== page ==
funds and both purport to control risk by managing the amount invested in debt and
equity, but they do it in very different ways. Target risk funds (TRFs) are generally fund
of funds which attempt to hold the proportions invested in debt and equity constant over
time. These funds are sometimes called lifestyle funds. The name of the fund usually
contains reference to the intended risk, e.g., conservative, moderate or aggressive. Target
date funds (TDFs) change the proportion invested in debt overtime to reduce risk as a
speciﬁed date approaches. Both types of funds purport to control risk by controlling the
fund’s debt-to-equity ratio.
A lot has been written about TDFs, both in the popular press
and in the academic literature, while TRFs have been largely ignored. The attention paid
to TDFs has been fed by their recent growth and their increasing use as an option in 401
(k) plans. However, the theoretical models examining asset allocation over time provide
both supporting and contradictory evidence as to whether increasing the debt-to-equity
ratio over time is optimal.
In addition, time to retirement is not the only factor that
should be considered by the investor making asset allocation decisions: labour income,
wealth, and especially risk preference may be important.
The most comprehensive empirical study of the optimality of target date funds
increasing the ratio of debt to equity over time is Poterba et al. (2005). They include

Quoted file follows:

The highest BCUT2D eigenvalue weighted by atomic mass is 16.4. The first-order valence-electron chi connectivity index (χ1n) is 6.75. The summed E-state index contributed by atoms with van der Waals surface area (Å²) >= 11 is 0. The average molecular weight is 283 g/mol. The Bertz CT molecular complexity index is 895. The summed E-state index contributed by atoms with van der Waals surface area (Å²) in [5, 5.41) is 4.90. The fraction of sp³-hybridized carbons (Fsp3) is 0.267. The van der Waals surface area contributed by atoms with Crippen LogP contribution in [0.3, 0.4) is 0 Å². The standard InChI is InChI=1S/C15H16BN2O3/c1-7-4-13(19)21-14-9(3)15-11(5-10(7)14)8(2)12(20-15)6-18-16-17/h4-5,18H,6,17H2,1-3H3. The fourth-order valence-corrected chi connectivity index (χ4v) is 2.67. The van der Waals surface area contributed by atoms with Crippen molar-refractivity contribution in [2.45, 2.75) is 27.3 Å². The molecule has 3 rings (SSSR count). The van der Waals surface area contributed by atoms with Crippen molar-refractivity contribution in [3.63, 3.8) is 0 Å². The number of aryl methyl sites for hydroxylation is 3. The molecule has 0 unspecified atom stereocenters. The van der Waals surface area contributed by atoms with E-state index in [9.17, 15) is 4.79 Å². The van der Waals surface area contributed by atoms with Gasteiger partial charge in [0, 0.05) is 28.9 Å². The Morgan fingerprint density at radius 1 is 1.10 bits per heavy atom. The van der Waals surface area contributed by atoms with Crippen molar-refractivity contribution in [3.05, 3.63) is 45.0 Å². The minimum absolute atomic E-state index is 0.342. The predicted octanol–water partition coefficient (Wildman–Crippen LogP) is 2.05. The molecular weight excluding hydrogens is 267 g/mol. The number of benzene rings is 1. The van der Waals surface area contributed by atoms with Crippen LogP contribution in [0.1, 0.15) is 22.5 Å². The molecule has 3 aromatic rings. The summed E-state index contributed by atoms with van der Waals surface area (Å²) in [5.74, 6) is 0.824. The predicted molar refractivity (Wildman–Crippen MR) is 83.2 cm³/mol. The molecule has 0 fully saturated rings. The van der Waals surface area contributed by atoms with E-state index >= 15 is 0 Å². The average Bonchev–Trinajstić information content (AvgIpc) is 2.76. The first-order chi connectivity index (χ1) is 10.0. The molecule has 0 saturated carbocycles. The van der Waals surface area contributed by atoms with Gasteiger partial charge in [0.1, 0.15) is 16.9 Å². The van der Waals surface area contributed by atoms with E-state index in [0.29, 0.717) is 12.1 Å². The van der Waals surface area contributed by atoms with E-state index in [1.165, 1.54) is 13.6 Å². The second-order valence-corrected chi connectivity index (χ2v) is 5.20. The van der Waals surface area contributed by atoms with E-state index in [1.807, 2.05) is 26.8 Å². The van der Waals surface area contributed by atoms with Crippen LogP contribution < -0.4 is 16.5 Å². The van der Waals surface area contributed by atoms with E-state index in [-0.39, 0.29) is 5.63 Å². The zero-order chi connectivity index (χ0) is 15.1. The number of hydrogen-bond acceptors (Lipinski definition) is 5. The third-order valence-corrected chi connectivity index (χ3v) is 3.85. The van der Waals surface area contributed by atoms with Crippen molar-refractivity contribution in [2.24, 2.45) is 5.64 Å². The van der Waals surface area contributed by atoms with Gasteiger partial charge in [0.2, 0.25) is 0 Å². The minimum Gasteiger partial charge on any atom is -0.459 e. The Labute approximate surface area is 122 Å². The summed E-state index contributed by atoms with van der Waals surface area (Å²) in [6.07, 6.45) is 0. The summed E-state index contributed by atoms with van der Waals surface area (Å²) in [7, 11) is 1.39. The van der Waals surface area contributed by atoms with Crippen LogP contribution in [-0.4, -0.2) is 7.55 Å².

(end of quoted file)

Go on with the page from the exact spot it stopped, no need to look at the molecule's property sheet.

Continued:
labour income and non 401(k) wealth in their examination of the utility of wealth at
retirement. They simulate the time path of asset returns using historical index data as well
as data where the stock return is 300 basis points less than the historical return. They
show that a constant-debt-to-equity strategy, which is the strategy followed by target risk
funds has a higher utility of terminal wealth than the decreasing-debt-to-equity strategy
followed by target date funds. We will examine this subject later in the paper using actual
data on the performance of TRFs and TDFs.
Thus both theory and empirical evidence suggests that target risk funds which hold the
debt-to-equity ratio constant over time may be a viable alternative to target date funds for
inclusion in retirement plans. In fact in 2014, 43% of the assets in TRFs were held by
retirement accounts. In addition, target risk funds are important in their own right. In
2014 they had over US$394 billion under management. Their growth rate in the period
2008–2014 was 14.4% per year, while assets under management by all mutual funds
grew by 8.7% per year. It was not until 2009 that TDFs had more assets under
management than TRFs, and it was not until 2008 that there was a larger number of TDFs
than there were of TRFs. Despite the number of TRFs, their size, their reasonableness as
an alternative to target date funds in retirement plans, and their use in retirement plans,
TRFs have not been carefully studied.
This article is the ﬁrst comprehensive study of the characteristics and performance of
target risk funds. While there have been a number of studies of other asset allocation
funds, these other categories of asset allocation fund do not in general attempt to hold the
debt-to-equity ratio constant and are not offered by a fund family alongside other funds
attempting to hold the debt-to-equity ratio constant at alternative levels. An additional
purpose of this article is to analyse whether target risk funds are a reasonable alternative
to target date funds. This article is divided into seven further sections. In section 2, we
describe the sample of funds used throughout this paper. In section 3, we examine the
See for example the glide path presented by most target date funds.
See Bodie et al. (1991), Campbell and Viceira (2002), Campbell et al. (2001), Cocco et al.
(2005), Madrian and Shea (2001), Merton (1969) and Shiller (2005).
© 2016 John Wiley & Sons, Ltd.
520 Edwin J. Elton, Martin J. Gruber and Andre de Souza